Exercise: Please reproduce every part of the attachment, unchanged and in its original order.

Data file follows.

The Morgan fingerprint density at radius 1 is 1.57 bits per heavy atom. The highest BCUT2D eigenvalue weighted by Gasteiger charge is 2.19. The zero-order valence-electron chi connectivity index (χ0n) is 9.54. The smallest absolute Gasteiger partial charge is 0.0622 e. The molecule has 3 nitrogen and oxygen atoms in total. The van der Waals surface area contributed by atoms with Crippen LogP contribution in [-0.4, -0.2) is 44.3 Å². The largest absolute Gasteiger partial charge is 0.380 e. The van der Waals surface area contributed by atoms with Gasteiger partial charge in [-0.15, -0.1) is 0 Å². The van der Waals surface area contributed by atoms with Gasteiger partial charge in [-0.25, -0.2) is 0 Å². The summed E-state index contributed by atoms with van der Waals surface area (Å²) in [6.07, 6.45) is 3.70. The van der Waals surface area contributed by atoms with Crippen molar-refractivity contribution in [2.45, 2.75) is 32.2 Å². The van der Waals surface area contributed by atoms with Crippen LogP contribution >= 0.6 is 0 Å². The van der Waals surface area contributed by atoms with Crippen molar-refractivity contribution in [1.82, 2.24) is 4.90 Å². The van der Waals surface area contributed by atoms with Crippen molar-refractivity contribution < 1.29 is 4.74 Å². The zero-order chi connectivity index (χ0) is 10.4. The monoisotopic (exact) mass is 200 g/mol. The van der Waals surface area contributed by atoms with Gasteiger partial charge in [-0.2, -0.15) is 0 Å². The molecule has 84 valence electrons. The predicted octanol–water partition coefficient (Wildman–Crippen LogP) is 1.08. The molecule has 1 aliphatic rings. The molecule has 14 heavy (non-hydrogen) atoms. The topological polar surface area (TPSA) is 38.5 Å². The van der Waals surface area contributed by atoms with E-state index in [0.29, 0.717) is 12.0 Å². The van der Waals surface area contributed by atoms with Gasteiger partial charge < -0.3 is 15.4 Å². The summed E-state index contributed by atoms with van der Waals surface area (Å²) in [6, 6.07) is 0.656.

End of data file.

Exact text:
The Morgan fingerprint density at radius 1 is 1.57 bits per heavy atom. The highest BCUT2D eigenvalue weighted by Gasteiger charge is 2.19. The zero-order valence-electron chi connectivity index (χ0n) is 9.54. The smallest absolute Gasteiger partial charge is 0.0622 e. The molecule has 3 nitrogen and oxygen atoms in total. The van der Waals surface area contributed by atoms with Crippen LogP contribution in [-0.4, -0.2) is 44.3 Å². The largest absolute Gasteiger partial charge is 0.380 e. The van der Waals surface area contributed by atoms with Gasteiger partial charge in [-0.15, -0.1) is 0 Å². The van der Waals surface area contributed by atoms with Gasteiger partial charge in [-0.25, -0.2) is 0 Å². The summed E-state index contributed by atoms with van der Waals surface area (Å²) in [6.07, 6.45) is 3.70. The van der Waals surface area contributed by atoms with Crippen molar-refractivity contribution in [2.45, 2.75) is 32.2 Å². The van der Waals surface area contributed by atoms with Crippen LogP contribution >= 0.6 is 0 Å². The van der Waals surface area contributed by atoms with Crippen molar-refractivity contribution in [1.82, 2.24) is 4.90 Å². The van der Waals surface area contributed by atoms with Crippen molar-refractivity contribution < 1.29 is 4.74 Å². The zero-order chi connectivity index (χ0) is 10.4. The monoisotopic (exact) mass is 200 g/mol. The van der Waals surface area contributed by atoms with Gasteiger partial charge in [-0.2, -0.15) is 0 Å². The molecule has 84 valence electrons. The predicted octanol–water partition coefficient (Wildman–Crippen LogP) is 1.08. The molecule has 1 aliphatic rings. The molecule has 14 heavy (non-hydrogen) atoms. The topological polar surface area (TPSA) is 38.5 Å². The van der Waals surface area contributed by atoms with E-state index in [0.29, 0.717) is 12.0 Å². The van der Waals surface area contributed by atoms with Gasteiger partial charge < -0.3 is 15.4 Å². The summed E-state index contributed by atoms with van der Waals surface area (Å²) in [6, 6.07) is 0.656.